Tip #7: Encourage them to leverage their contacts. Board members know lots of people. Make sure they feel comfortable approaching their contacts on your behalf. Remind them that they may know wealthy individuals, people who like to volunteer, corporate executives looking for charities with which to align themselves, or folks who want to serve on boards. Make your board members feel comfortable in approaching their contacts and connections. This can be especially helpful if your board member is acquainted with the founder or director of a family-owned foundation.
Tip #8: Help them ask for money. Some board members may be uncomfortable with asking for donations. Give them a hand by providing your Case Statement, Ideal Donor Profile, and list of funding needs. Provide them with suggested presentation templates, solicitation scripts, and marketing materials they can leave behind. Arrange for some training. Schedule participation in a class, bring in an outside expert, or devote time (in or out of board meetings) for board and staff members to practice, rehearse and coach one another until ‘making the ask’ feels natural. Make sure that no board member is ever required to call on a donor solo; always provide additional staff support. Revenue development is a professional skill, and it’s not fair to assume that all board members have equal skill or talent for the work.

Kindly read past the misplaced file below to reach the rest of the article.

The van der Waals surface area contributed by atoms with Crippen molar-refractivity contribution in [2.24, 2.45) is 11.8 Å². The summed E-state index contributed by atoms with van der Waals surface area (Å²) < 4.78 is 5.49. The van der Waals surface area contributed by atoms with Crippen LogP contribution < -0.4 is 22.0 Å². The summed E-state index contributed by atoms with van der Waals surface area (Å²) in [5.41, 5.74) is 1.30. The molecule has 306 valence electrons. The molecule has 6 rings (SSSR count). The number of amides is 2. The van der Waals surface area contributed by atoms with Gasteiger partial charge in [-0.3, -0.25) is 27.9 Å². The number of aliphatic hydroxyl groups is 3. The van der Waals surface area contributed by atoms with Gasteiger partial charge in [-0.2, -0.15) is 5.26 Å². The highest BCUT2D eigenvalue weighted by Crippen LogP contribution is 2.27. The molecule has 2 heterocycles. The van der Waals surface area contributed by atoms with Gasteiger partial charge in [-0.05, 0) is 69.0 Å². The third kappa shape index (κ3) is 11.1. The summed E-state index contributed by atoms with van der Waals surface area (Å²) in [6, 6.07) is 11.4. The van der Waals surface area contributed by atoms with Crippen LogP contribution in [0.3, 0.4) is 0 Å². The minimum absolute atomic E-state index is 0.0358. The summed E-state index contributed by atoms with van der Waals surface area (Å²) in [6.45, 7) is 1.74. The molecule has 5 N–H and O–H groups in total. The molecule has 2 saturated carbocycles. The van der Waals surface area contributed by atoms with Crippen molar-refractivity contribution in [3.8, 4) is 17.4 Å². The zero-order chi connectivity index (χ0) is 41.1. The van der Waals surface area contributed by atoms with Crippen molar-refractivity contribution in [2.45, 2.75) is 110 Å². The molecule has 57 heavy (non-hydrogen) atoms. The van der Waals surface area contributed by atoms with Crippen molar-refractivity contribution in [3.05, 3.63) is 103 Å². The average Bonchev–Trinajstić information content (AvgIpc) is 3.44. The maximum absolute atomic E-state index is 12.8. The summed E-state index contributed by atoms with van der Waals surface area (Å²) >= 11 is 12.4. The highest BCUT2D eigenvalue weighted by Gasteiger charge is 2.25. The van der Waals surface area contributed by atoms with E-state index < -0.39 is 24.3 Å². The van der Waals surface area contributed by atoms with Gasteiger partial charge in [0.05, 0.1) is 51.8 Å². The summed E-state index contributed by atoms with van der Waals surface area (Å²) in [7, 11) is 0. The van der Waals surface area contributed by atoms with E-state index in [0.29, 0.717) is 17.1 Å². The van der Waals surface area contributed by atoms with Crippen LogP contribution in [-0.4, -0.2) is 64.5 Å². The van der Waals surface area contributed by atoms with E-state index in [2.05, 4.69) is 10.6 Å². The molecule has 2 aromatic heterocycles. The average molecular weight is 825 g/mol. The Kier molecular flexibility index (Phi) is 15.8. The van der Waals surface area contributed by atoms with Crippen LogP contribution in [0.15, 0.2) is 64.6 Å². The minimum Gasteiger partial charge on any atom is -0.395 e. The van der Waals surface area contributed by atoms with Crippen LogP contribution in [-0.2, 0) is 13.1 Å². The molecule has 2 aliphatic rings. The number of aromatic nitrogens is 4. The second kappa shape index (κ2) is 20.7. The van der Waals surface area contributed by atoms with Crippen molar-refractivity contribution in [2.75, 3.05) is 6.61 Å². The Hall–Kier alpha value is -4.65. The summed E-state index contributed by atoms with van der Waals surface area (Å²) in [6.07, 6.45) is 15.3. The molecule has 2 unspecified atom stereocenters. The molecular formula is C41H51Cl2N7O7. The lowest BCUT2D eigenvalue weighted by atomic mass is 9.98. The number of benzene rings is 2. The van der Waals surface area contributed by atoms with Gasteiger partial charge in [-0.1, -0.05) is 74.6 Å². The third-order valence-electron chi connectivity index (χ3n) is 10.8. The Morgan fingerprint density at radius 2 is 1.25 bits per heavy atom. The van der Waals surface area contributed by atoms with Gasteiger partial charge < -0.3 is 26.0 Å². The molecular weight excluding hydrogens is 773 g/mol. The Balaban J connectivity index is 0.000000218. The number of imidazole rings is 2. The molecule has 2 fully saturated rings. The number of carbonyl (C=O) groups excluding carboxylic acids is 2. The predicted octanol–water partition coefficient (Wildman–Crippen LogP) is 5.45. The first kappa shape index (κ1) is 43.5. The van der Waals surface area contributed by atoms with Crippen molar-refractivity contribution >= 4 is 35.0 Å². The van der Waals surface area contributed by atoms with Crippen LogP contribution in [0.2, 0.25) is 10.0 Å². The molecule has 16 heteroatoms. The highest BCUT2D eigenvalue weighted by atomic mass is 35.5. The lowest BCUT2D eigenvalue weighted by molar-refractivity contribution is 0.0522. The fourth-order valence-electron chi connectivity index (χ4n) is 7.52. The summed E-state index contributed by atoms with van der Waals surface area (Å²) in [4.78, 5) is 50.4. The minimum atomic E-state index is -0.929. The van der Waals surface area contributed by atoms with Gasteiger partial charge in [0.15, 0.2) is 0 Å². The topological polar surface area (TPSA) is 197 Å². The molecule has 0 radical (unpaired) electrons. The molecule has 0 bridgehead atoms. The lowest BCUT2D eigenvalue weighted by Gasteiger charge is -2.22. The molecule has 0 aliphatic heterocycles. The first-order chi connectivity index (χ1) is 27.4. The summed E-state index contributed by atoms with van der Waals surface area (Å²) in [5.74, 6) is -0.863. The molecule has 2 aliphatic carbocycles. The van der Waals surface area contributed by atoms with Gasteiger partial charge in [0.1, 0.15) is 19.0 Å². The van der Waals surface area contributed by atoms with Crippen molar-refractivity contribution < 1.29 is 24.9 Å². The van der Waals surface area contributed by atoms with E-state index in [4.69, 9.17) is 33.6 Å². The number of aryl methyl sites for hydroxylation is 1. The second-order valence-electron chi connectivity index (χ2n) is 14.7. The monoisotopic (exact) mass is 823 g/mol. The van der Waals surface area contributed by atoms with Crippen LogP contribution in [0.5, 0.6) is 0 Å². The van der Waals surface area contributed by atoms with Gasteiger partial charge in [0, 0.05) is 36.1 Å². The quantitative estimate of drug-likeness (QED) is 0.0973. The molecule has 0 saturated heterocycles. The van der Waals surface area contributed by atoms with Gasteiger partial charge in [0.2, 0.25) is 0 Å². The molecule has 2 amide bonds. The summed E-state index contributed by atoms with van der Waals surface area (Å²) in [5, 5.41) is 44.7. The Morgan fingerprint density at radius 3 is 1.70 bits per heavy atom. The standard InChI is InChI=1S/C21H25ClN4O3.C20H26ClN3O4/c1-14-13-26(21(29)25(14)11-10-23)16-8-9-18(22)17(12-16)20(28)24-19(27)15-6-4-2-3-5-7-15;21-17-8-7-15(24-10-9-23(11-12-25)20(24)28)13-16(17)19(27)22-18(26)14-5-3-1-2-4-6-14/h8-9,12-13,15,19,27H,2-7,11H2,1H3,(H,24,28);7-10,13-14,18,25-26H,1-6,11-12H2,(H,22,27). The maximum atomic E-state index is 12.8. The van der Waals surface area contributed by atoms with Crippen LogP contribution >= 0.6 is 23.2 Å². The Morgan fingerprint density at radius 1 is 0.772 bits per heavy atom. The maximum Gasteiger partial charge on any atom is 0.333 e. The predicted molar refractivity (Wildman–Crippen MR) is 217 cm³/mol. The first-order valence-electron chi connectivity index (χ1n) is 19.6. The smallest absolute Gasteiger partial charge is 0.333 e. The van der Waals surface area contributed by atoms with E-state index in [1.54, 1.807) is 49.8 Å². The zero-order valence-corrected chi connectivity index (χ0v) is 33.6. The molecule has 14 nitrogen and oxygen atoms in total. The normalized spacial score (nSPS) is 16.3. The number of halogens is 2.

Tip #9: Track performance. Set up specific performance targets for fundraising, using so-called “leading” indicators, that is indicators that take place before the money comes in the door. Consider such indicators as growth in size of prospect database and growth in numbers of proposals under discussion with wealthy individuals and corporate sponsor prospects. The Executive Director should collate such data on a regular basis and report on it at every board meeting. Constant attention to the realities of the fundraising process will institute an important discipline for all.
Fundraising is a critical, strategic function that needs and deserves strong leadership. It’s not “somebody else’s” job, it’s everyone’s. And it’s not enough to simply assume that board members will do the work without being asked, without tools, and without training. We encourage board members to take this message to heart and build on these simple tips to create effective fundraising disciplines.